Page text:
vehicles. In Kent, plaintiffs allege that as Client
Care Specialists and/or Business Development Managers they
were paid between $400 and $800 per week, plus contingent
production bonuses. In both cases, plaintiffs allege that the
payment scheme violated the Massachusetts Wage Act (G.L.c.
149, § § 148, 150) and statutory requirements for
the payment of minimum wages and overtime (G.L.c. 151, §
§ 1, 1A and 1B).
stage, defendants do not contest whether each plaintiff
adequately pleads claims against his or her direct employer
corporation, as well as against Chambers as the president and
treasurer of each direct employer corporation.
Defendants' argument is that plaintiffs do not have
standing to sue corporations that were not their direct
employers. Because Duchesneau was not an officer of any of
the direct employer corporations, defendants contend that
plaintiffs may not assert any claims against him.
the well-known standard for the consideration of a motion to
dismiss. To survive a motion to dismiss, a complaint must set
forth the basis for the plaintiff's entitlement to relief
with " more than labels and conclusions."
Iannacchino v. Ford Motor Co., 451 Mass. 623, 636,
888 N.E.2d 879, quoting Bell A. Corp. v. Twombly,
550 U.S. 544, 555, 127 S.Ct. 1955, 167 L.Ed.2d 929 (2007).
The court accepts as true the facts alleged in the complaint
and draws every reasonable inference in favor of the
plaintiff. Curtis v. Herb Chambers I-95, Inc., 458
Mass. 674, 676, 940 N.E.2d 413 (2011). Where, as here, the
motion attacks the standing of a plaintiff to assert a claim,
the motion implicates whether the court has subject matter
jurisdiction, although the issue may also be addressed as one
raising whether the plaintiff fails to state a claim upon
which relief may be granted. Doe v. The Governor,
381 Mass. 702, 705, 412 N.E.2d 325 (1980).
motion to dismiss raises a pure question of law: Does
Massachusetts law recognize that an employee may sue a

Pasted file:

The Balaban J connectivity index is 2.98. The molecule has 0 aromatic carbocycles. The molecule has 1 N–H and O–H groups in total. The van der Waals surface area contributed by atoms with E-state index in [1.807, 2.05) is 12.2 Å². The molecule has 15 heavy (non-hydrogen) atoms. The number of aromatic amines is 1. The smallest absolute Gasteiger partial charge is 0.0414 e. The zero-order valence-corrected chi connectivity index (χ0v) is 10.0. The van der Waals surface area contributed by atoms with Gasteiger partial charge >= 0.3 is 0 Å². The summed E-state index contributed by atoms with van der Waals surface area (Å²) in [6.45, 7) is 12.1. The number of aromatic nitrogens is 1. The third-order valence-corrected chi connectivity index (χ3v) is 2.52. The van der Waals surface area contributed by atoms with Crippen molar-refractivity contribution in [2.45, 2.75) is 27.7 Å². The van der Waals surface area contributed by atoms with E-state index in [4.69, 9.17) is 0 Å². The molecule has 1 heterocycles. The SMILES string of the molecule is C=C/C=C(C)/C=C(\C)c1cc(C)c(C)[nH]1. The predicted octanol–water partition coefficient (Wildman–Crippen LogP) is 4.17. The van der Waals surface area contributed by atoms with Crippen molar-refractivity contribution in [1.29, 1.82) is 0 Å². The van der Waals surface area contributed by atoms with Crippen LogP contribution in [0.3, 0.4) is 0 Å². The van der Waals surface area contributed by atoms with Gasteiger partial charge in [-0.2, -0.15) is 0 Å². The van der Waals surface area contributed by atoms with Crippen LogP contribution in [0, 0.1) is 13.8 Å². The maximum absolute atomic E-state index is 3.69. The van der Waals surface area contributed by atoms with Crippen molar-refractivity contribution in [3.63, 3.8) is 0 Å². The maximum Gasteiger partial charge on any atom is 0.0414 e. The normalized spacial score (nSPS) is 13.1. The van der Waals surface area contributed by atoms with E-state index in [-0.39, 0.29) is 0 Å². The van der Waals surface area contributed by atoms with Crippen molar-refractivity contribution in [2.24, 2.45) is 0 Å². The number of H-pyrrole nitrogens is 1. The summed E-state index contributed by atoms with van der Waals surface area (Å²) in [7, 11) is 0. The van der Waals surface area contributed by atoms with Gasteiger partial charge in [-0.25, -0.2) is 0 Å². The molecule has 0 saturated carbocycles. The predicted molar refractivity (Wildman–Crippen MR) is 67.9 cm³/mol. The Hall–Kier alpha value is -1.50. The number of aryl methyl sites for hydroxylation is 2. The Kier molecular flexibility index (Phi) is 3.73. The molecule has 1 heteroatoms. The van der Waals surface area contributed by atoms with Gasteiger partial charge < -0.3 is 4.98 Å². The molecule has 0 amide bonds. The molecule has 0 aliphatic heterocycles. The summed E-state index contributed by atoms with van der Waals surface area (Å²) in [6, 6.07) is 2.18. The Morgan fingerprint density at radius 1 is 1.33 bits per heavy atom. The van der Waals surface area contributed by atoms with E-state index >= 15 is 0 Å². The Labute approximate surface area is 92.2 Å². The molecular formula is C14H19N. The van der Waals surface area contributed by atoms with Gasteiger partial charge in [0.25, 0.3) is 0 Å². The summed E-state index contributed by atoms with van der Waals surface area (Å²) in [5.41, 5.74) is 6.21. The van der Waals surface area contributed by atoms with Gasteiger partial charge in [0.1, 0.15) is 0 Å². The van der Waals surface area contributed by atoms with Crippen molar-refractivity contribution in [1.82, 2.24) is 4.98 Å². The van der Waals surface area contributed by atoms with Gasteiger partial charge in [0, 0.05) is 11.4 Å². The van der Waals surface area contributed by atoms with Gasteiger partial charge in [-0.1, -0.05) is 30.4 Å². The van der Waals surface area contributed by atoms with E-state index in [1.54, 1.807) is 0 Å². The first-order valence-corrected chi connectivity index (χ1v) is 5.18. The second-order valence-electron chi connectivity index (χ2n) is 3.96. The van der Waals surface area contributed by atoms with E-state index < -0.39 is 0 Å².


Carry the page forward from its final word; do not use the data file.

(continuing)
corporation other than his or her direct employer for
violation of employment laws? Stated another way, assuming
the truth of plaintiffs' allegations regarding the common
ownership and common operating policies of the corporations
within the Herb Chambers family of dealerships, and the
control and exercise of authority by at least one of those
corporations, JRM, may an employee of one dealership claim
that he is also an employee of the other companies? The
answer to that question if this case were brought under the
FLSA appears to be " yes, " at least as to JRM if
not the other dealership corporations. Whether the answer is
the same under Massachusetts law requires, principally, an
examination of the respective statutes and then an
application of Massachusetts common law. Counsel for both
sides indicate that there is no Massachusetts appellate
precedent directly on point.
the FLSA, 29 U.S.C. § 201 et seq. (" the
Act"), an employee may have multiple employers for the
work he performs, each entity responsible for compliance with
the requirements of the statute. Baystate Alternative
Staffing, Inc. v. Herman, 163 F.3d 668, 675 (1st Cir.
1998) (" Baystate ") (" The FLSA
contemplates several simultaneous employers, each responsible
for compliance with the Act"). That is because of the
" expansiveness" of the Act's definition of
" employer." Falk v. Brennan, 414 U.S.
190, 195, 94 S.Ct. 427, 38 L.Ed.2d 406 (1973). The Act
defines " employer" as " any person acting
directly or indirectly in the interest of an employer in
relation to an employee . . ." 29 U.S.C. § 203(d).
The definition is broad and comprehensive so as to apply to
many working relationships that, absent the Act, would not
fall within an employer-employee category. Baystate
at 675. " [T]he remedial purposes of the FLSA require
courts to define " ...